There are musical families and then there are musical dynasties. The most celebrated of these in Latvia must be the Osokins, père and pedagogue Sergejs and his two sons Andrejs and Georgijs, both veterans of innumerable piano competitions. The three often appear together, individually and as a dynamic trio of pianists, and this concert as part of the Jūrmala Festival was a celebration of these artists.

Georgijs Osokins, Sergejs Osokins and Andrejs Osokins
© Pauls Zvirbulis

Whether or not the choice of movements from piano concertos was the ideal way to display their talents is a debatable point. Georgijs, the youngest of the three Latvians, started the evening rolling with the first movement of Tchaikovsky’s Piano Concerto no. 1. Tchaikovsky thinned down does not yield a homeopathic potency. Quite the reverse. The 20-odd members of the Sinfonietta Riga, many of whose faces seemed familiar from the previous concert evenings, with just four first violins and entirely shorn of trumpets and trombones, failed to have much of an impact. Judging from the soloist’s face it all seemed very effortful, and it sounded so too. Even in the cadenza the rhythmic unsteadiness was disconcerting.

Sergejs made more of an impression in the Andante and Allegro vivace movements from Mozart’s Piano Concerto no. 21, moving elegantly through the many modulations of the slow movement and with crisp playing in the rondo finale. To conclude the first half Andrejs played Liszt’s Piano Concerto no. 1 - complete! He looked much happier than his brother and revelled in the technical demands, though clarity was sometimes in short supply during the great whirlwinds of sound he drew from his instrument. Even with the amplification provided, the wonderful tremolos the composer wrote for the first violins hardly registered. On the other hand, the triangle was as clear as a bell, vying with the single woodwind for attention.

Georgijs Osokins and Sinfonietta Riga
© Pauls Zvirbulis

The second half was devoted largely to solo works by 19th-century Romantic composers. Here, however, the vagaries of the open-air setting conspired to distract attention from the keyboard performances. Intermittent aircraft and mechanical noise was less of a problem than the constant and clearly audible thump of heavy rock in the background, presumably from the vicinity of the nearby beach.

Georgijs moved swiftly from Chopin’s Souvenir de Paganini to the most substantial solo work of the evening, Liszt’s Après une lecture de Dante – Fantasie quasi Sonata, taken from the second volume of his Years of Pilgrimage. Holding together such an improvisatory work, with its sudden leaps from the ruminative to the demonstrative, the rapid transitions from hushed whispers to leonine roars, is no mean feat. Georgijs appeared and sounded much happier here than in the first half: the rich chromaticism of the piece and the beatific chorale in F sharp major that beckons heavenwards made their mark in his hands.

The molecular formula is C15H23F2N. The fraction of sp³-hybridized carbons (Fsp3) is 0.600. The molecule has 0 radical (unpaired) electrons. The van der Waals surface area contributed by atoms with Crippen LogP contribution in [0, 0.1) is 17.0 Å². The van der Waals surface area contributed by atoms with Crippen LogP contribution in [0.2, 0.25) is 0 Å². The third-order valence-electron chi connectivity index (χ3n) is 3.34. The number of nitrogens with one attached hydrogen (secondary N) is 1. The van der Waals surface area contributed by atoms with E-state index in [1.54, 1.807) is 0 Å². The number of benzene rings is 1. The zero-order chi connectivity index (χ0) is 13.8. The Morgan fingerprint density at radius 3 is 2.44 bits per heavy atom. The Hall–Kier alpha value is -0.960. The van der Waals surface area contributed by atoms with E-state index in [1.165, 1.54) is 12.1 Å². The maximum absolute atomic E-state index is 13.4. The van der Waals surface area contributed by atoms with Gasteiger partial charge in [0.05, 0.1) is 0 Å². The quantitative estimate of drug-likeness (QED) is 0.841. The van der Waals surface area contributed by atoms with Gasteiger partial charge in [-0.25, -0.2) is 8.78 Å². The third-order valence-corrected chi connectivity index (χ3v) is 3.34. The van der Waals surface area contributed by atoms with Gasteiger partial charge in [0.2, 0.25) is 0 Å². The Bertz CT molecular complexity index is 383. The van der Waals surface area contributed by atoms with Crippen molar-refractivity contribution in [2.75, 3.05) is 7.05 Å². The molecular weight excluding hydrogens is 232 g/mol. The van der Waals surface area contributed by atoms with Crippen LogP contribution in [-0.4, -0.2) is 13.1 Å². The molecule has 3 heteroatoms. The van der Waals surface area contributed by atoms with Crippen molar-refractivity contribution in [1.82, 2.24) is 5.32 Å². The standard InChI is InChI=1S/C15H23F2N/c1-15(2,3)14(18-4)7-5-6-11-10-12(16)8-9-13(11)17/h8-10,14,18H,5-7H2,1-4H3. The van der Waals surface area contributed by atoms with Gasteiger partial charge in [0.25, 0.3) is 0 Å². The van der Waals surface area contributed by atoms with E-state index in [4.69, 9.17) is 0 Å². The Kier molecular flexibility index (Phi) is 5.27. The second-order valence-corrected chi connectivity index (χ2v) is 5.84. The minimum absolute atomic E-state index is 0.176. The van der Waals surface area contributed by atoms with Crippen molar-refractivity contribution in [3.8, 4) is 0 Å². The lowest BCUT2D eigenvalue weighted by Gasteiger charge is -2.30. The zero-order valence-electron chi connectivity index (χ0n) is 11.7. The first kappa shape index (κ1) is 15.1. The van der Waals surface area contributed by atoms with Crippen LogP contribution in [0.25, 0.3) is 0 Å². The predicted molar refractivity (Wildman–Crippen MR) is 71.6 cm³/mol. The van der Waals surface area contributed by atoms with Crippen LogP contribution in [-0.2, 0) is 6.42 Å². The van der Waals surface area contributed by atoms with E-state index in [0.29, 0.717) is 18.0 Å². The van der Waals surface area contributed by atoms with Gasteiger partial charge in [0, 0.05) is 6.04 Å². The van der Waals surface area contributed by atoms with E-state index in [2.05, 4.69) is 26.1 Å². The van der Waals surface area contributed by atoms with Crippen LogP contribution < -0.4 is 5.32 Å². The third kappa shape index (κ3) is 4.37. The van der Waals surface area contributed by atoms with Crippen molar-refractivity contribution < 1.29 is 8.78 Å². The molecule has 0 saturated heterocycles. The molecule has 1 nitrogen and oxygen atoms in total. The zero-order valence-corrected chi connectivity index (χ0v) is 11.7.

Liszt was the supreme piano virtuoso of his time and he made a huge number of transcriptions and arrangements. Andrejs played both Schumann’s Widmung and Wagner’s Liebestod from Tristan in their later manifestations. The two pieces thrive on intimacy – well-nigh impossible in these surroundings – and the Liebestod in particular which was presented in extrovert fashion missed a lot of the inwardness and heartache. Andrejs concluded his solo pieces with a truncated version of Gershwin’s Rhapsody in Blue, fine as a sampler, and gilded with much impishness, but ultimately unsatisfying.

Sergejs Osokins
© Pauls Zvirbulis

Then came the highlight of the evening for me. After its orchestral premiere in 1875, Saint-Saëns made two arrangements of his Danse macabre, one for two pianos and another for violin and piano. There are countless versions of the piece, even for accordion, and Liszt too – noting no doubt the devilish interval of a tritone which he had himself used in his Dante sonata – was drawn to Saint-Saëns’ tone poem, expanding the material and adding his own compositional touches. In this piano duet version performed by Sergejs and Andrejs there was as much colour and demonic spirit as in the orchestral version. Any evil spirits still lurking outside in the parkland will have been consigned to oblivion by these pianistic firecrackers.

If you happen to be called Johann Strauss II and come up with arguably the world’s most famous waltz, you must expect others to capitalise on your original idea. Purists like me will not have been drawn to this version of The Blue Danube in which the three Osokins were reunited with the Sinfonietta Riga. It started with cascading roulades on all three pianos (there are no rapids in the River Danube around Vienna). Amid the percussiveness of the solo instruments and the wisps of sound coming from the Sinfonietta there was some semblance of that recognisable melody. But guys – where was the elegance of the ballroom, the lilt and rubato on which this piece depends?

Alexander Hall's press trip to Latvia was funded by Dzintari Concert Hall